Thursday, February 17, 2011

Good news, everyone!

The new high speed service is a go. I have to go sign a contract for it tomorrow. So I hope it will be working sometime next week. Now I can get busy getting more YouTube uploads ready.

I took a couple days off for no good reason, just have some vacation to burn so I figured I'd schedule it to wrap around the weekend with Washington's Birthday so I'd have 5 days straight. Just taking it easy, nothing special going on.

Began working on two different old records. One of them is that GFR album that I posted the ridiculous liner notes from a while back. The other is a somewhat obscure 60s folk-rock band, which I was actually surprised to find (one song from) on YouTube. The record is in surprisingly good shape for a reject from the Schertz Public Library and the cleaning up is going well.

In related news, my top 5 videos on YouTube are still the same, except that numbers 4 & 5 have swapped places, with "End of the Road" pulling ahead of "H.R. Pufnstuf (theme song, reprise)."

Tuesday, February 15, 2011

Jimmy Smith - Live at the Club Baby Grand, vols 1 & 2

I knew that before Jimmy Smith became famous as a jazz organist, he was a pianist. So when I saw these listed at as "Live at the Baby Grand," I thought, cool, some recordings of him playing the piano! Not so. I didn't inspect their small thumbnail album art closely; if I had, I might have noticed that the actual title of this set is "Live at the Club Baby Grand." So I was slightly disappointed that it still isn't Smith playing the piano. However, it's still Jimmy Smith, so I wasn't very disappointed.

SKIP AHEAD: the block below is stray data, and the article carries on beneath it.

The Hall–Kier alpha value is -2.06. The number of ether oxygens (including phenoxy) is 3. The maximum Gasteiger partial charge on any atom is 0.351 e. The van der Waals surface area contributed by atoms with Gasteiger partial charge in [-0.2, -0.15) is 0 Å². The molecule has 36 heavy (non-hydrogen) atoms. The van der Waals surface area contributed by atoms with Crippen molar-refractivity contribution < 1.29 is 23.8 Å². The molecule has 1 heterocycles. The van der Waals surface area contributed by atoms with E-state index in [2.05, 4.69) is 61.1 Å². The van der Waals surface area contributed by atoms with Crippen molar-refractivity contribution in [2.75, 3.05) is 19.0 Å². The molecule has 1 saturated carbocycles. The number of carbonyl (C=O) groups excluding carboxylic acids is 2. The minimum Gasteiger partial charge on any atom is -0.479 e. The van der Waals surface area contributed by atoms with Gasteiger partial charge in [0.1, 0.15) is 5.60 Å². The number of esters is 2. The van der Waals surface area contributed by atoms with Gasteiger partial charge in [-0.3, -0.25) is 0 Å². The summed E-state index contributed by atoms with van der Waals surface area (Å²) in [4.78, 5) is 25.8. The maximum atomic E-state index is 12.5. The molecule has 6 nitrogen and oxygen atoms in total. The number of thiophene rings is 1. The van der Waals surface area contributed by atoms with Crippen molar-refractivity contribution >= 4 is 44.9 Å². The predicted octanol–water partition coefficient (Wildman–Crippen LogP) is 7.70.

I'm still wondering if he was ever recorded playing the piano. As far as I have been able to determine: no.

Monday, February 14, 2011

I would just like to take this opportunity to say...



Uriah Heep - Very 'eavy... Very 'umble (1970, LP)

I took a break from this for a while, but I'm getting back into it now, slowly. Here's one that I had previously ripped from a dupe tape, and this time ripped it straight from the vinyl.

I became sort of a big fan of Uriah Heep back in the 80s, but mostly of the albums Demons & Wizards and The Magician's Birthday. I already had both of those, and I think Return to Fantasy before I bought this one. This was their first album, released in 1970. The above graphic is one that I snatched from Wikipedia, which is what the original cover looked like. My cover looks like the one below:

It has that little faux page-turn in the upper left corner. The original was a gatefold cover. Mine is a 1971 Italian reprint that is just a standard jacket, no gatefold. This album was released in the U.S. as Uriah Heep with a completely different cover. See the Wikipedia entry if you want to see what it looked like. Also the U.S. release had one different track from the rest-of-the-world release, which you can also read about at the link. I don't think I've ever actually seen that cover anywhere except online. Mine has the original U.K. track list.